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The Black Student-Athletes of Carleton

“Every athlete knows what it’s like to be tired. To come up from the water breathless, to arise from a tackle winded, or to finish the last stride across the finish line. However, that chance to breathe is not made available for black people across this country. We are tired of colorism. We are tired of racial profiling. We are tired of having to tiptoe around the law because of centuries-old connotations when it comes to our skin color.”  

-BSAC

The Black Student-Athletes of Carleton is a group that strives to provide a safe space for fellow Black athletes. The group’s creation followed the murder of George Floyd in Minneapolis, and the impact of this tumultuous time stretched from the Black community to the few Black students at Carleton. During that summer of 2020, we came together to officially create the BSAC. We then began our partnership with Carleton’s athletic department to highlight the lack of Black athletes and started laying the groundwork for the organization and the plan for the Fall Term of the 2021-2022 school year.

This led to our march in Northfield in Fall 2020, titled “No Mo’ in NoFo,” which raised awareness against police brutality and institutional racism. This act of protest gained the support of over 1,000 students, faculty and administrators. BSAC is continuing to work with the Athletics department to help diversify the athletic staff and athletes. Carleton has recently hired volleyball’s first-ever Black head coach, but we know the achievements should not stop there. We will continue to push for an increase in Black coaches, and some of our other goals are to have teams frequent Black-owned businesses (particularly restaurants while traveling) and to consistently have connections with Carleton alumni. The BSAC board will continue to push for these goals to become a reality.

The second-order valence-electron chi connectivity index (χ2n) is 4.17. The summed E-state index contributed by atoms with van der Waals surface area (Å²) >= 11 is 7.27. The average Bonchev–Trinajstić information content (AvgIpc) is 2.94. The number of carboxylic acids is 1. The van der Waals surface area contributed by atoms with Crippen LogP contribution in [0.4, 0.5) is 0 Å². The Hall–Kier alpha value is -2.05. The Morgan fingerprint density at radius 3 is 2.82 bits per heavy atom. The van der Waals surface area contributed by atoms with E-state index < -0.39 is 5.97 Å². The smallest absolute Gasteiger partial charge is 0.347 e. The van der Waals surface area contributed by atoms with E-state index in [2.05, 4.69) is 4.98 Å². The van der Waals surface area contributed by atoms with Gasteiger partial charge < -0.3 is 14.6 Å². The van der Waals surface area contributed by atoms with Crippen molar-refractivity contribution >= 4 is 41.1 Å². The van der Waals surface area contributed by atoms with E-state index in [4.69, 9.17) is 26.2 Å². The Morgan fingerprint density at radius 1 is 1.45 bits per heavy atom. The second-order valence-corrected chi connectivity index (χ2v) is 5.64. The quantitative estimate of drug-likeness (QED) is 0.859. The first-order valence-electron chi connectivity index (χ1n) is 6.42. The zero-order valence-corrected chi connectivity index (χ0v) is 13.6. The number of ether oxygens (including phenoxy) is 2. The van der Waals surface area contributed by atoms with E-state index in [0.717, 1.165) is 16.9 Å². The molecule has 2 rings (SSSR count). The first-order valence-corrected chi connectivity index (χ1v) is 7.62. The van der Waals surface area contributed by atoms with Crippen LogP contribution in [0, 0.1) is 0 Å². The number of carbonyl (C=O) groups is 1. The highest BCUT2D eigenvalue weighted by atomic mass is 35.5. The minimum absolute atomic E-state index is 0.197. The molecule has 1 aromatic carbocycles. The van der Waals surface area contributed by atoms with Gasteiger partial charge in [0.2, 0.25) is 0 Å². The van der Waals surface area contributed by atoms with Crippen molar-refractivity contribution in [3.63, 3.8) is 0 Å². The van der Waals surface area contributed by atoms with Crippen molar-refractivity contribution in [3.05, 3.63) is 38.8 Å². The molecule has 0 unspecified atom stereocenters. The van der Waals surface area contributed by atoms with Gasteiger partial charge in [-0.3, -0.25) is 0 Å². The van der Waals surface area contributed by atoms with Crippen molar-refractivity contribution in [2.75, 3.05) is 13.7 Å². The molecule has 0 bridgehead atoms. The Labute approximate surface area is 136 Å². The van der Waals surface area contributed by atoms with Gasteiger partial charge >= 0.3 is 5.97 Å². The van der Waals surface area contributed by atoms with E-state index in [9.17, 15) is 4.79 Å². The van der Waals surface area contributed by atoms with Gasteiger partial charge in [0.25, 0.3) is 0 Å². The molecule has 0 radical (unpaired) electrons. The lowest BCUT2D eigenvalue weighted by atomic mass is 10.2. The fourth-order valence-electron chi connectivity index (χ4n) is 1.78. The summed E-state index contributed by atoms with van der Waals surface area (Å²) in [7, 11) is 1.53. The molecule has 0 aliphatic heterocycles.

Carleton is a predominately white institution with the number of Black students slim and the number of Black student-athletes even slimmer. We know colleges that hold themselves to a high bar such as Carleton are capable of attracting Black students, and we are confident that through a collaboration with the college and BSAC, we can cultivate a brighter future for Black student-athletes that will endure after the current board/student’s time at Carleton College. 

We’re looking forward to what the Black Students-Athletes of Carleton can and will accomplish.

One Comment

  1. Warren Simpson Warren Simpson April 20, 2022

    Dear James Marlin,

    Thank you for sharing this information with all of us and having the courage to take action.

    I am an African-American alum of Carleton (Class of 1970). Like you, I am well acquainted with the rigors of being a student-athlete, having lettered in basketball three years and football my junior year. In 1966 and 1967, there were three Black players on the team and the starting quarterback was African-American. I was the only Black player on the basketball team until my senior year. The one year I played football, there were also three of us. Similar statistics existed at the other colleges in our conference (then, the Associated Colleges of the Midwest).

    I was part of the first wave of Black students to attend Carleton in any significant number. When we arrived in the mid-late sixties, there were about 15 Black students in my class, bringing the school total to around 25 (St. Olaf had six). By the fall of 1970, our number had increased to around 90, give or take. Like yourself, the Black students at Carleton were very active during that time in attempting to address the racial climate on campus and advocated for more Black students and resources. For the most part, the administration supported many of our efforts. I was involved with other Black students in the formation of S.O.U.L. (“Students Organized for Unity and Liberation”), which still exists at Carleton. It was the successor to the “Negro Affairs Committee”. A group of White students formed the “White Affairs Committee” to support our efforts.

    The late sixties were truly a time of awareness, socially and politically. Social norms were changing, a war was going on, leaders were being assassinated, and the Civil Rights movement was going full stream. “Negroes” were no longer being referred to as such, but rather as Black people or African-Americans. It was an interesting time, with a significant percentage of Carls involved in some type of activity regardless of their political affiliation or their liberal or conservative views.

    Anyway, just wanted to send you and the other Black athletes on campus a message of support.

    I hope this message reaches you.

    Best Regards.

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